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# Another Example - Laplace's Equation

The problem addressed here is solution of the two-dimensional Laplace equation with Dirichlet boundary conditions by the Jacobi relaxation method. An HPJava implementation:

```  Procs2 p = new Procs2() ;
on(p) {
Range x = new ExtBlockRange(N, p.dim(0)) ;
Range y = new ExtBlockRange(N, p.dim(1)) ;

double [[-,-]] a = new double [[x, y]] ;

// Initialize `a' - set boundary values.

overall(i = x for :)
overall(j = y for :)
if(i` == 0 || i` == N - 1 || j` == 0 || j` == N - 1)
a [i, j] = i` * i` - j` * j` ;
else
a [i, j] = 0.0 ;

// Main loop.

double [[-,-]] b = new double [[x, y]], r = new double [[x, y]] ;

do {

overall(i = x for 1 : N - 2)
overall(j = y for 1 : N - 2) {

b [i, j] = 0.25 * (a [i - 1, j] + a [i + 1, j] +
a [i, j - 1] + a [i, j + 1]) ;

r [i, j] = Math.abs(b [i, j] - a [i, j]) ;
}

HPutils.copy(a, b) ;

} while(Adlib.maxval(r) > EPS) ;
}
```
The boundary conditions of the equation are fixed by setting edge elements of an array. These elements don't change throughout the computation. The solution for the interior region is obtained by iteration from some arbitrary starting values (zero, here).

If `i` is a distributed index scoped by an `overall` construct, the expression `i`` (written with a backquote, and read "i-primed") represents the integer global index associated with the loop. In this example - because no other explicit upper and lower bounds were specified in the `overall` header - the value of `i`` ranges between `0` and `N-1` - all global index values associated with the range `x`. The initialization is done with a pair of nested `overall` constructs. Inside, a conditional tests if we are on an edge of the array. If so, the element values are set to some chosen expression - the boundary function. Interior elements are zeroed. Actually the assignment to zero could be have been omitted, because zero is the default value for `double` array elements in Java.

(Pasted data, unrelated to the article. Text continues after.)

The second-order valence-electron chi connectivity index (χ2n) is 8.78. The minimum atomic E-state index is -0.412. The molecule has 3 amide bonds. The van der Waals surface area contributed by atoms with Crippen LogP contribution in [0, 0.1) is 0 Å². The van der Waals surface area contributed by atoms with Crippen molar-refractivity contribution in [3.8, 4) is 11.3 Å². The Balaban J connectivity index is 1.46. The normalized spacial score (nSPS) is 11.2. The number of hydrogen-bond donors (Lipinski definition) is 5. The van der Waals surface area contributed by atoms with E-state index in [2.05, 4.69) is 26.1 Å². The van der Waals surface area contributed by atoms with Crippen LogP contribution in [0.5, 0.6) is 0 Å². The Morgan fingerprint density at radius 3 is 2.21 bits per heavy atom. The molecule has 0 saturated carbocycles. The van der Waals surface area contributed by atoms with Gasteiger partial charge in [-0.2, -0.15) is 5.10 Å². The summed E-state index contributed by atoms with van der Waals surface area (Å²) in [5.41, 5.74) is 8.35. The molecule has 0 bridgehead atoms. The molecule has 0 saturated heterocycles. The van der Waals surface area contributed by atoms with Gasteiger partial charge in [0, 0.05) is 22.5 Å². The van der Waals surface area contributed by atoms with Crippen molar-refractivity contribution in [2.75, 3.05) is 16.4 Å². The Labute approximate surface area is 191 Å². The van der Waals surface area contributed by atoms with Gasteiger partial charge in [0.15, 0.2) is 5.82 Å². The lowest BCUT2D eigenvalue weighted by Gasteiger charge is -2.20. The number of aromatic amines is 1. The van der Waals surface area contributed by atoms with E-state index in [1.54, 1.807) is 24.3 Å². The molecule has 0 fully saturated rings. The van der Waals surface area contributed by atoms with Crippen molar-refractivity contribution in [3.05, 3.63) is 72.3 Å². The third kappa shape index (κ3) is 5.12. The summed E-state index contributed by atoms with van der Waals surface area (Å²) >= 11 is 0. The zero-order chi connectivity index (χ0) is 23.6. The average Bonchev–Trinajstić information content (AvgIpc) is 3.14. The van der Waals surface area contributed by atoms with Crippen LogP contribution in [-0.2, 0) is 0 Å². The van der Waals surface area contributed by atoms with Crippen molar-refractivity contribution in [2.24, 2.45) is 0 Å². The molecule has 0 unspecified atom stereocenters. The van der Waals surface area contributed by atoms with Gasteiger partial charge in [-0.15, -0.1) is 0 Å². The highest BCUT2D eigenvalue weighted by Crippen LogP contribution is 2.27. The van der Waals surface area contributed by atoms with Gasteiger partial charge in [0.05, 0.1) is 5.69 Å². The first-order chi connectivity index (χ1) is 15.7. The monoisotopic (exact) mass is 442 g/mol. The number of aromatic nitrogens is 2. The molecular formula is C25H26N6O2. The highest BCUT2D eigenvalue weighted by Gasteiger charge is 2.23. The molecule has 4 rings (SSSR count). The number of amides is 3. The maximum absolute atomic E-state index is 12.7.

Notice that one can freely use ordinary Java constructs like `if` inside an `overall` construct. One can also include local variable declarations, and so on. Declarations of collective objects like distributed arrays and process grids are allowed as well, so long as one understands that the APG is restricted within the `overall` body (see the section on the Active Process Group). In this sense the HPJava distributed control construct are true, compositional control constructs. This is different from the HPF `forall` construct, which has restrictive rules about what kind of statement can appear in its body.

A single iteration of Jacobi relaxation involves replacing each interior element by the average of its neighbouring values. We make use of the technique of ghost regions mentioned in the previous section. Because the arrays - and in particular the array `a` - are created using ranges of class `ExtBlockRange`, extra space is allocated around the edges of the locally held segment of the array. In this case the "halo area" has the default width, 1. We illustrate in the case where the process grid is 3 by 2 and `N` is 8: